French broadcasters charge beaucoup bucks to show D-Day anniversary coverage

Associated Press

Two French television stations have been given exclusive rights to film the 70th anniversary of D-Day, the Associated Press reported Friday, and they want $265,000 from other networks, including the AP and Reuters, to broadcast and livestream the events.

The French host broadcasters, France Televisions and TF1, are demanding that global news providers AP, AFP, Reuters and ENEX pay nearly 200,000 euros ($265,000) collectively for live broadcast and online streaming coverage of the official ceremonies, which feature at least 18 heads of state.

The French networks are providing coverage free to European state broadcasters, who belong to the 100-member European Broadcasting Union consortium.

U.S. troops arrive in Normandy in June 1944. (AP Photo)

Philippe Massonnet, global news director of Agence France-Presse, and Kathleen Carroll, senior vice president and executive editor of AP, both protested the decision.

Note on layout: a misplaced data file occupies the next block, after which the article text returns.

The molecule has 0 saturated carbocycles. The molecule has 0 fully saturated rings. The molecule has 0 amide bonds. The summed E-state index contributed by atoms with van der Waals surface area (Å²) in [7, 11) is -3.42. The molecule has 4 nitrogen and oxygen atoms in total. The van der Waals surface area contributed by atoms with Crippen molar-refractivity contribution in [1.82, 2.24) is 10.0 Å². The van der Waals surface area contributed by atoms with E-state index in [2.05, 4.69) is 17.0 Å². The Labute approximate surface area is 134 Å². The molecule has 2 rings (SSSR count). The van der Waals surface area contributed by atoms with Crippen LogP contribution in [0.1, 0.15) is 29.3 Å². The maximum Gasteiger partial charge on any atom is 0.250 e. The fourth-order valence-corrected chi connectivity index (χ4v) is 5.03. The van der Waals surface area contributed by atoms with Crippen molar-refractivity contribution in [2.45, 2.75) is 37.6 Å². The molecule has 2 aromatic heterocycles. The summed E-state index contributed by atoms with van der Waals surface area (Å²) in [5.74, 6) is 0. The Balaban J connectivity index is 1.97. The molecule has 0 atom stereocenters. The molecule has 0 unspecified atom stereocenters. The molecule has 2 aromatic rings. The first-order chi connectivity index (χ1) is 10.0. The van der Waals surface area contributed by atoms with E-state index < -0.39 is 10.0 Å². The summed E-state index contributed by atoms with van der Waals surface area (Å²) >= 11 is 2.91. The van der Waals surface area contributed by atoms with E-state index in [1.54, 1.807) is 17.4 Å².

“By granting access to only a few select channels and charging prohibitive sums, millions of viewers around the world will be unable to witness this historic, global event, the solemnity of which will reflect the commitment of an international array of forces 70 years ago,” Carroll said. “We believe the Elysee and its French broadcast partners should allow free and unrestricted access to all newsgathering organizations.”

AP sent out this advisory:

To all AP video clients: We regret to inform you that despite repeated assurances from the Elysee Palace that all news organisations would be granted free and fair access to live coverage of the D-Day commemorations, restrictions have now been placed on international news agencies. As a result, AP and the other global agencies can no longer guarantee comprehensive live coverage of the international ceremony. Requests to cover the event live as an agency pool have been denied. AP, AFP, Thomson Reuters and ENEX believe the Elysee and its French broadcast partners should allow free and unrestricted access to ceremonies of such global importance. We will update you as soon as we have any further information. Best regards, AP Television London

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  • samgfromdc

    The French stink. They always have. In WWII they proved themselves complete cowards. Remember, the Nazis took Paris in six weeks. The Frogs were lucky they had us and the Brits and the Russkies to save their sorry asses. Seventy years later, nothing’s changed. If it had been left to the French, the Nazis would still be occupying Paris. And they have the nerve to charge Americans hundreds of thousands of dollars for picture rights to the D-Day anniversary.